This Job Description May No Longer Be Current

This morning, I happened to see a web link that caught my eye in my Google news feed on my phone. When I opened the page, I saw a box just below the articles byline that contained the following:

This article was published more than 3 years ago. Some information may no longer be current.

This is something that we need to think about in terms of job descriptions as well. Many employers do not put a created or a revised date on their job descriptions. They really should. The created/revised stamp helps to remind those who use the description as to what may have been going on when the description was created or what events may have caused the revision of the job description. Without the note, it is difficult to tell when the description has been updated.

Why is it important to know when the job description has been created or revised?

A creation or revision date can help let treating medical professionals (doctors, physical therapists, nurse case managers, etc.) know whether they need to ask if there have been any changes to the job description that need to be taken into account when planning treatments to return an injured employee back to full duty. Accurate, up to date job descriptions also help with completing the return to work process when a Functional Capacity Evaluation (FCE) is performed. The dates help to make sure that the most up to date version has been sent to the FCE provider for comparison. Note: This happens more frequently than it should – an outdated version is sent to the FCE provider and then the updated copy is sent for a new comparison against the FCE performance of the injured employee.

Why should you update your job descriptions?

It is a good habit to review your job descriptions annually to determine whether there have been any changes to the particular description in terms of roles and responsibilities for the job title as well as whether there are any changes in the policies, procedures, and real world processes of how the job is performed.

  • Do all of the roles and responsibilities of the job description still apply?
    • Have any roles and responsibilities been added to the job title?
    • Have any roles and responsibilities been removed from the job title?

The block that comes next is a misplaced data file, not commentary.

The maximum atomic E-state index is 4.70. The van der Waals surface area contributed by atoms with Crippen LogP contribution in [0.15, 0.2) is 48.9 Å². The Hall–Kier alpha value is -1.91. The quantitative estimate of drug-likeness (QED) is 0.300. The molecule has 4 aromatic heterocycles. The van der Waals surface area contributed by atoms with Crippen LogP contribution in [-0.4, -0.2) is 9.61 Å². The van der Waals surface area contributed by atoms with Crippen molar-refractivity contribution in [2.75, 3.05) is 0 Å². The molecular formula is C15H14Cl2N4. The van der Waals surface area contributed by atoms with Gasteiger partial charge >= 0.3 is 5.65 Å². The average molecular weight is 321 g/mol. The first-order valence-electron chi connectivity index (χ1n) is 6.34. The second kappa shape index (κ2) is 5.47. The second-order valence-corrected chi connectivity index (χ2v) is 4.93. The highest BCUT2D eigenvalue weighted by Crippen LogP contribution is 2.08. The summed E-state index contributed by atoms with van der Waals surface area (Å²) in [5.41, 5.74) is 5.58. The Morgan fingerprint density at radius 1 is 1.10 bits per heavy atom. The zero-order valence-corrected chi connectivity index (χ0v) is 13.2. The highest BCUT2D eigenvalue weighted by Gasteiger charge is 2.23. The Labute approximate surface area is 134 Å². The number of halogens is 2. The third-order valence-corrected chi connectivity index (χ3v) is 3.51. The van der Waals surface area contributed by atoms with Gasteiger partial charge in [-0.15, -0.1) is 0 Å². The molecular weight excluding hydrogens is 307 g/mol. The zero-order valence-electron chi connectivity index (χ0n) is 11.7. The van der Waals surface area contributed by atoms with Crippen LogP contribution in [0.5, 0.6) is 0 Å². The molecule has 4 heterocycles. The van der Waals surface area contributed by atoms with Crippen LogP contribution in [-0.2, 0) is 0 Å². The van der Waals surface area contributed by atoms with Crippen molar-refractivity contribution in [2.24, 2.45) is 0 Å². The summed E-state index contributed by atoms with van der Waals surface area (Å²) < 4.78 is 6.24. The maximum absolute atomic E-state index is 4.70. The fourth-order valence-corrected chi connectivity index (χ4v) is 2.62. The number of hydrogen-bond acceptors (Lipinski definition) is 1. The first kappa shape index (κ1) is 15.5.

• Are the job tasks still performed in the same manner?
    • Has the equipment that is used to perform the job been changed?
      • Has updating equipment made the task simpler?
      • Do equipment updates change a task from a 2 person task to a 1 person task?
    • Are supplies for a task shipped differently?
      • Do they come in a different type of container?
      • Do they come in a different weight or volume of product?
  • Have there been changes to PPE required to perform a task?

How has COVID changed task performance?

One of the questions that I now routinely ask is “How are things different in how you do your job since the pandemic?” I have heard a variety of answers in response to this question in terms of changes in tasking, task timing (more frequent cleanings of communal surfaces for custodial staff), and changes in task performance. Within public works departments, some bulk trash pickup teams now utilize heavy equipment to lift certain pieces of trash (furniture in particular) into the trucks. While this change started in the early days when there were many unknowns about how COVID was transmitted, it helped to reduce some of the significantly heavier physical demands on these employees.

For warehousing staff at large retailers, shipping difficulties have led to changes in both tasking and how tasks are performed. I’ve talked with warehouse staff that now perform other duties on days that shipments are not received and on the days that shipments come in, often work at a much quicker pace due to the influx of arriving merchandise on those days.

The pandemic has brought changes to how companies operate that should make them take a moment to review their job descriptions and see if the descriptions still match how the tasks are performed.

What do we do if something has changed?

Update the changes in your job description. Once you have updated the description, make sure that you have included a revision date either in the text of the document or in the footer.

If there have been significant changes to the description that potentially alter the physical and postural demands of the position (or if you haven’t previously documented these demands), we can help you to accurately and objectively document the physical and postural demands. As mentioned above, well documented demands can help physicians and physical therapists in their task of helping to rehab an injured worker so that they can safely return to work.

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